# Distribution of the ratio of two related chi-square variates

Suppose a binormal population $$X_1, X_2 \sim \mathcal{N}(0,\Sigma)$$ where $$\Sigma$$ is obtained from $$\sigma^2$$ the variance of each item, assumed equal, and $$\rho$$, the correlation between pairs. We sample $$n$$ pairs from that population.

We can compute two sorts of variances from these data. (1) The variance of the difference $$V_D = var(X_1 - X_2)$$ which is known to follow a $$\chi^2$$ distribution with df equals to $$n-1$$. More precisely,

$$V_D \sim \sigma_D^2 \frac{\chi^2_{n-1}}{n-1}$$

where $$\sigma_D$$, the variance of the difference is related to the population variance and the population correlation by $$\sigma_D^2 = 2\sigma^2 (1-\rho)$$.

(2) The pooled variance, that is in the present case, the mean of the two sample variances, $$var(X_1)$$ and $$var(X_2)$$. From Ben here, we have this excellent approximation:

$$V_p \sim \sigma^2 \frac{\chi^2_\nu}{\nu}$$

where $$\nu = 2(n-1)/(1+\rho^2)$$.

My question: what is the distribution of $$Z$$, the ratio of these two variates, each following correlated chi-square distributions,

$$Z= \frac{V_D}{V_p}$$

Can we also know the correlation between $$V_D$$ and $$V_p$$ and how this correlation depends on the population $$\rho$$? (as $$\rho$$ tends to -1, the $$v_d$$ vs. $$v_p$$ sample correlation tends to +1).

Edit

Note that an approximate solution involving a chi-square distribution may be more useful than the exact solution, even though the exact solution is probably possible to find.

A simple simulation showing the $$v_D/v_p$$ ratio from 100,000 samples from a population with $$\rho=0.5$$, $$n=10$$ (and $$\sigma$$=1) suggests that it is similar-looking to a $$\chi^2$$ distribution (see below). The mean here is expected to be $$2 (1-\rho) = 1$$. The sample correlation between the $$v_D$$s and the $$v_p$$s is found to be $$0.316 \approx 1 / \sqrt{10}$$.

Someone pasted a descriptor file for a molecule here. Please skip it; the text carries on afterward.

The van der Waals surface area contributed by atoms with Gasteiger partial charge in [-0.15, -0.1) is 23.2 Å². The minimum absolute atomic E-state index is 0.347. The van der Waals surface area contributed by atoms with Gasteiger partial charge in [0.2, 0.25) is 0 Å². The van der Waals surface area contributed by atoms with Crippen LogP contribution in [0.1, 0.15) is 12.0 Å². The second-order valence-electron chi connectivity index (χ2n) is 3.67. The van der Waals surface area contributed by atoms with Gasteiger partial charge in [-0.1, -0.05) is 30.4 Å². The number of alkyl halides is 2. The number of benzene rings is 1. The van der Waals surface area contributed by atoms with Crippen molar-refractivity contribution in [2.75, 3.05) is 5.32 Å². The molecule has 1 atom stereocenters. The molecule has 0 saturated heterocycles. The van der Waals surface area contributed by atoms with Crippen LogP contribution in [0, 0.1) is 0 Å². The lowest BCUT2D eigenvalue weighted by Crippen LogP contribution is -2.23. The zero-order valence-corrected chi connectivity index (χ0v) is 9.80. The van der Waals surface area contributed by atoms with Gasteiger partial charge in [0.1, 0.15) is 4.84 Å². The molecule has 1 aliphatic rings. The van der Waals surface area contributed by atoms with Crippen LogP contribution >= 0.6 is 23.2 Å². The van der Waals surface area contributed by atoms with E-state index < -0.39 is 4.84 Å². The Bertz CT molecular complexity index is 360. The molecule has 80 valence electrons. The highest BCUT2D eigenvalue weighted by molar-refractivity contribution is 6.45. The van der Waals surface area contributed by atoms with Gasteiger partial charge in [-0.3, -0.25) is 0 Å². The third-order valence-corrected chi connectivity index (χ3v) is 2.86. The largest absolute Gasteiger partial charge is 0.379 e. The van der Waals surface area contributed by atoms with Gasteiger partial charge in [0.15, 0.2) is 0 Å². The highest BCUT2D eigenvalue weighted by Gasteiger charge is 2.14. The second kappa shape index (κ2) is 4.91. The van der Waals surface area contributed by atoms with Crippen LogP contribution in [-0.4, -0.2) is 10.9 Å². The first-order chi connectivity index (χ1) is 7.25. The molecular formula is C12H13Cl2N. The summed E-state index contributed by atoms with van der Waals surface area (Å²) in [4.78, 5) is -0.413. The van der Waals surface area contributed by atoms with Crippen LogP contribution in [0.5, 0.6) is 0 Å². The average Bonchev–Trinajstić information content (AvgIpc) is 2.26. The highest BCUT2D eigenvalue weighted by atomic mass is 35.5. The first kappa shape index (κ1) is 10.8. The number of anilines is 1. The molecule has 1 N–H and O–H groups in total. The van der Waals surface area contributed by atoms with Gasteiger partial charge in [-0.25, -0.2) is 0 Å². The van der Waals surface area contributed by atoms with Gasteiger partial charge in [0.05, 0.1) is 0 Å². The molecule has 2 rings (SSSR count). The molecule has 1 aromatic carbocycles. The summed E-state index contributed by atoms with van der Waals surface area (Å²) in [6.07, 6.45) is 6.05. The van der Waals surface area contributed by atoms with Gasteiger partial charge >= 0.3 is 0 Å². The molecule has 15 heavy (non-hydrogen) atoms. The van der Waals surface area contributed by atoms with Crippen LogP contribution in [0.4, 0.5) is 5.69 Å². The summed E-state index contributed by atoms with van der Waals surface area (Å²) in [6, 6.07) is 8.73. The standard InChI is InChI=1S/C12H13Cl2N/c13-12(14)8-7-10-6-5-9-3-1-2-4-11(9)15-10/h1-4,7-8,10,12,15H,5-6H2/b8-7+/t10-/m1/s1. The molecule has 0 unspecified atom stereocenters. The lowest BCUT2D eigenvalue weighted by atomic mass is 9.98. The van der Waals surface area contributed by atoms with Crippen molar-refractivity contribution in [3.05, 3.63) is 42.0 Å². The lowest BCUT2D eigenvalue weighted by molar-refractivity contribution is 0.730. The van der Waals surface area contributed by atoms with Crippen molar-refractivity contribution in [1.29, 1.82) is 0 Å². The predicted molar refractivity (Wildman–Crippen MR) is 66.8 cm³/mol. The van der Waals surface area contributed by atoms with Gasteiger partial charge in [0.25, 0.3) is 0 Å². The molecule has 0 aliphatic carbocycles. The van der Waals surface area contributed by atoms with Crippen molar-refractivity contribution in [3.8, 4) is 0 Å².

Note

In case it may help, $$Z$$ can be rewritten as

$$Z = 2\left(1-2\frac{cov(X_1,X_2)}{var(X_1)+var(X_2)}\right)$$

If you assume that $$X_1$$ and $$X_2$$ have the same variance $$\sigma^2$$, namely that $$\Sigma = \sigma^2\begin{pmatrix} \;1 & \rho\\ \rho & \;1 \end{pmatrix}$$, then you can see by diagonalizing $$\Sigma$$ that $$x_1 := X_1+X_2$$ and $$x_2 :=X_1-X_2$$ are independent with variances $$2\sigma^2(1 \pm \rho)$$ respectively.

Furthermore from the properties of the covariance of the sum we have: $$\text{svar}(X_1) + \text{svar}(X_2) = \frac{1}{2}(\text{svar}(x_1) + \text{svar}(x_2))$$

(I use $$\text{svar}$$ to distinguish sample variance from variance)

Therefore you can express $$V_D$$ and $$V_p$$ in term of the two independent variables $$s_1^2 = \text{svar}(x_1)$$, $$s_2^2 =\text{svar}(x_2)$$ such that

$$V_D = s_2^2 , \quad V_p = \frac{1}{4}(s_1^2 + s_2^2)$$

Where by the well known distribution of the sample variance we know that

$$\frac{n-1}{2\sigma^2(1+\rho)}s_1^2 \sim \chi^2_{n-1}, \quad \frac{n-1}{2\sigma^2(1-\rho)}s_2^2 \sim \chi^2_{n-1}$$

or equivalently $$s_{1,2}^2 \sim \text{Gamma}((n-1)/2,4\sigma^2(1 \pm \rho)/(n-1))$$.

Your desired ratio is $$Z = 4\frac{s_2^2}{s_1^2 + s_2^2}$$

Notice that this implies that $$0 \le Z \le 4$$, So a $$\chi^2$$ approximation will probably not work very well (note also that when $$\rho \to 1$$ $$s_2^2 \to 0$$ so $$Z$$ becomes concentrated at 0, and likewise when $$\rho \to -1$$ $$s_1^2 \to 0$$ so $$Z$$ becomes concentrated at 4).

In fact the distribution of such a ratio of gamma variables is known in closed from and is given in this case by : (See e.g. here)

$$Z/4 \sim f(z)$$

$$f(z) = \frac{z^{k-1}(1-z)^{k-1}}{r^k B(k,k)} \left(1 + \frac{1-r}{r}z \right)^{-2k}, \quad 0 < z < 1.$$

Where $$k = (n-1)/2$$ , $$r = \frac{1-\rho}{1+\rho}$$ and $$B(\cdotp ,\cdotp)$$ is the Beta function.

Furthermore you can easily calculate the correlation between $$V_D$$ and $$V_p$$ : $$\text{Cov}(V_D,V_p) = \text{Cov}( s_2^2 ,\frac{1}{4}(s_1^2 + s_2^2)) = \frac{1}{4} \text{var}(s_2^2) = \frac{2\sigma^4(1-\rho)^2}{n-1}$$

$$\text{var}(V_p) = \frac{1}{16} (\text{var}(s_1^2) + \text{var}(s_2^2))= \frac{\sigma^4(1+\rho^2)}{n-1}$$

$$\rho_{V_D,V_p} = \frac{\text{Cov}(V_D,V_p)}{\sqrt{\text{var}(V_D)\text{var}(V_p)}} = \frac{1-\rho}{\sqrt{2(1+\rho^2)}}$$

(Note that when $$\rho=1/2$$ you get exactly $$1/2\sqrt{2*5/4)} = 1/\sqrt{10}$$ )

• Încredible! the fit is perfect!!! $f(z)$ superimposes perfectly on the histograms from simulations (why am I doubting?). Many, many thanks! Commented Feb 15, 2022 at 15:54
• happy to help :-) Commented Feb 15, 2022 at 16:04
• Digging a little bit, I found that this $f$distribution is a Generalized Beta distribution [en.wikipedia.org/wiki/Generalized_beta_distribution] with parameters $a=1$, $b=r$, and $c=1-r$. Commented Feb 15, 2022 at 19:26
• Yes interesting. more specifically it is in the Beta family sub-class (B) of this generalized Beta distribution Commented Feb 16, 2022 at 9:58